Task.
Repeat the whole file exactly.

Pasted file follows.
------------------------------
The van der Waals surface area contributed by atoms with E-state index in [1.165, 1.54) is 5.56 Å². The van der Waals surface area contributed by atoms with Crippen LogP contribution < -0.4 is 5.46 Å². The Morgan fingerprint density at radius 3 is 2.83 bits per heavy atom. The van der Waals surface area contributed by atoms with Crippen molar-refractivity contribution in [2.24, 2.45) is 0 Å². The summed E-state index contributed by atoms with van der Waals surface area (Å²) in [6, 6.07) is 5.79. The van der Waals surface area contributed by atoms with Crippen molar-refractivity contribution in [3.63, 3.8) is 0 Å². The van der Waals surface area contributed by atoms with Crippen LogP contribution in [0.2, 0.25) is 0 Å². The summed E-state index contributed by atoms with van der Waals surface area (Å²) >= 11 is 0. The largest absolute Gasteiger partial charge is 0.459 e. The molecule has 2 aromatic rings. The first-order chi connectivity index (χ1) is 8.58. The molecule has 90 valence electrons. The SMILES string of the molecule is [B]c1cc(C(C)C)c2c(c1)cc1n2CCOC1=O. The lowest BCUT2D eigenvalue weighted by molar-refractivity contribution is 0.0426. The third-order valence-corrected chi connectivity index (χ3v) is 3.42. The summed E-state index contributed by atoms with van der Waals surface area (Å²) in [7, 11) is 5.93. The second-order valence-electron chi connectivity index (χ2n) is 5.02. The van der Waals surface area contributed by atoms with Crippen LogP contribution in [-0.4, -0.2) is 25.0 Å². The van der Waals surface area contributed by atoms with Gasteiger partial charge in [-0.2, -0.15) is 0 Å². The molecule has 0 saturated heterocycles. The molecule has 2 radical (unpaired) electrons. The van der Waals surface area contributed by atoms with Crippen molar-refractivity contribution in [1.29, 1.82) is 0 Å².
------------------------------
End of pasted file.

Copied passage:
The van der Waals surface area contributed by atoms with E-state index in [1.165, 1.54) is 5.56 Å². The van der Waals surface area contributed by atoms with Crippen LogP contribution < -0.4 is 5.46 Å². The Morgan fingerprint density at radius 3 is 2.83 bits per heavy atom. The van der Waals surface area contributed by atoms with Crippen molar-refractivity contribution in [2.24, 2.45) is 0 Å². The summed E-state index contributed by atoms with van der Waals surface area (Å²) in [6, 6.07) is 5.79. The van der Waals surface area contributed by atoms with Crippen molar-refractivity contribution in [3.63, 3.8) is 0 Å². The van der Waals surface area contributed by atoms with Crippen LogP contribution in [0.2, 0.25) is 0 Å². The summed E-state index contributed by atoms with van der Waals surface area (Å²) >= 11 is 0. The largest absolute Gasteiger partial charge is 0.459 e. The molecule has 2 aromatic rings. The first-order chi connectivity index (χ1) is 8.58. The molecule has 90 valence electrons. The SMILES string of the molecule is [B]c1cc(C(C)C)c2c(c1)cc1n2CCOC1=O. The lowest BCUT2D eigenvalue weighted by molar-refractivity contribution is 0.0426. The third-order valence-corrected chi connectivity index (χ3v) is 3.42. The summed E-state index contributed by atoms with van der Waals surface area (Å²) in [7, 11) is 5.93. The second-order valence-electron chi connectivity index (χ2n) is 5.02. The van der Waals surface area contributed by atoms with Crippen LogP contribution in [-0.4, -0.2) is 25.0 Å². The van der Waals surface area contributed by atoms with Gasteiger partial charge in [-0.2, -0.15) is 0 Å². The molecule has 0 saturated heterocycles. The molecule has 2 radical (unpaired) electrons. The van der Waals surface area contributed by atoms with Crippen molar-refractivity contribution in [1.29, 1.82) is 0 Å².